“I was not abused, abandoned, or locked up as a child. My parents were not alcoholics, nor were they ever divorced or dead. We did not live in poverty, or in misery, or in an exotic country. I am not a misunderstood genius, a former child celebrity, or the child of a celebrity. I am not a drug addict, sex addict, food addict, or recovered anything. If I indeed had a past life, I have no recollection of who I was.Encyclopedia of an Ordinary Life is not an ordinary memoir; in fact, it’s quite unique. By her own admission at the start of her memoir, Amy writes in a “choppy, random, segue-free” style. Her memoir, as the title suggests, is written in the format of an encyclopedia, with alphabetical entries about…well, everything. From Anxious, Things That Make Me to Crossing Guard to Wordplays, Amy includes a bunch of random musings that add up to a fairly complete picture of who she is and what her life is like.
I have not survived against all odds.
I have not lived to tell.
I have not witnessed the extraordinary.
This is my story.”
This sort of haphazard style might not appeal to everyone, but I really enjoyed her book. As I expected, Amy’s writing often made me laugh, and I enjoyed getting to know her. It probably helps that she and I have had similar lives – both born in 1965, both grew up in the suburbs in the 70’s with a younger sister named Beth, both now writers and mothers.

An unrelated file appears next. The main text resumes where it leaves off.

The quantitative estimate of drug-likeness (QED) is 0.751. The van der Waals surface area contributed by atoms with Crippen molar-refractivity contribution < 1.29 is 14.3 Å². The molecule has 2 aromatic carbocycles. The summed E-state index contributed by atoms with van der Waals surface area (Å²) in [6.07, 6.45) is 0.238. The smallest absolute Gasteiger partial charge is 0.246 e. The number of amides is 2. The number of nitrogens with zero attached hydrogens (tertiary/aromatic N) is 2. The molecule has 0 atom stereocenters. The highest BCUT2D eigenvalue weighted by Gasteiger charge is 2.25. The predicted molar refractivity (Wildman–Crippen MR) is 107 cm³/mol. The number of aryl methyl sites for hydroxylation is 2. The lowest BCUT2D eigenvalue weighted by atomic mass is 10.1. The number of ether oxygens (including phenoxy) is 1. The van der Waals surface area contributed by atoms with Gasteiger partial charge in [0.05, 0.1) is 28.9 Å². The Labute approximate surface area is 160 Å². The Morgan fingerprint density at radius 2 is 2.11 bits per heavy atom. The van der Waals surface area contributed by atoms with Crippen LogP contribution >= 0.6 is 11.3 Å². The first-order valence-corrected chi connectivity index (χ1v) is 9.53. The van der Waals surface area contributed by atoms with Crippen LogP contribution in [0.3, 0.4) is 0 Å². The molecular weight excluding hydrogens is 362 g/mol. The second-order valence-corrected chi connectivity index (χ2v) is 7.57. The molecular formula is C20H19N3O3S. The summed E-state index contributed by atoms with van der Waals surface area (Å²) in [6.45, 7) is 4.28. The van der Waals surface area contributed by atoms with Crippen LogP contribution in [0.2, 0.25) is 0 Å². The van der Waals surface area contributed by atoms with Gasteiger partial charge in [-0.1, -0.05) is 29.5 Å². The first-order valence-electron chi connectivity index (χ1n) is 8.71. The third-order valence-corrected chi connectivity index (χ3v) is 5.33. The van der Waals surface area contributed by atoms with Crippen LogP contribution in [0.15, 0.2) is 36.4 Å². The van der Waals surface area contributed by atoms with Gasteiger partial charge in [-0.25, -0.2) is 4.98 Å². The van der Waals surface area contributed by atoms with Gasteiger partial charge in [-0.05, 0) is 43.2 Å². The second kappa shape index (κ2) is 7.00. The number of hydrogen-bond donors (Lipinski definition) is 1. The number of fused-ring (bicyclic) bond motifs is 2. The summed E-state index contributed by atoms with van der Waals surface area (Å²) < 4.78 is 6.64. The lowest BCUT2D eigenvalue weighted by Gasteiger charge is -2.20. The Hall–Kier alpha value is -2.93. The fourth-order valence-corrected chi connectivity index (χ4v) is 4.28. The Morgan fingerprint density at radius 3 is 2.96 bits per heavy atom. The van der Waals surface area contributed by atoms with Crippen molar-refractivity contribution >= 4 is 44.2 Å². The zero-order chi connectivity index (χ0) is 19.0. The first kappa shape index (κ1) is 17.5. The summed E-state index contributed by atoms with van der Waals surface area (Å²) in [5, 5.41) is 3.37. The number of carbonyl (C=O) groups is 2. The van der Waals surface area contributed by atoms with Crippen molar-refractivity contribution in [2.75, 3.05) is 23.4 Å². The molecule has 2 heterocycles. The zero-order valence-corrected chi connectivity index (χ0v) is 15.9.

The memoir begins with an overview of American life in the early twenty-first century, including facts like the top CNN stories from 2000 – 2005, highest-rated TV shows, childhood rhymes, common slang, colors of the rainbow, and colors of the J. Crew catalog. You know right away that Amy has a unique and humorous way of looking at life.
As for her encyclopedia entries, they range from observations of the world around her to facts about herself and thoughts and feelings on a wide variety of subjects. I especially enjoyed her fascination with coincidences and wordplay. Some entries are a single line and some go on for pages. Many are accompanied by illustrations. A few of my favorites among the shorter entries:
My father-in-law informed me that my married name could produce these two anagrams: Hearty Salmon. Nasty Armhole. I cannot tell you how much I love that.
It would be difficult to convince me that leaning has no effect whatsoever on the outcome of my bowling.
I love butterscotch but rarely think to seek it out.”
As with the Butterscotch entry, I often found myself thinking, “Yes! Me, too!” as I read. As a bonus, this was the perfect book to read on a sick day, requiring little sustained concentration and producing plenty of laughs. I felt like I had made a new friend by the end of the book.
If you want to know more about Amy and her books (she has also written many children's books), visit her website. There are some wonderful videos there, as well, including her award-winning Kindness Thought Bubble.
240 pages, Broadway Books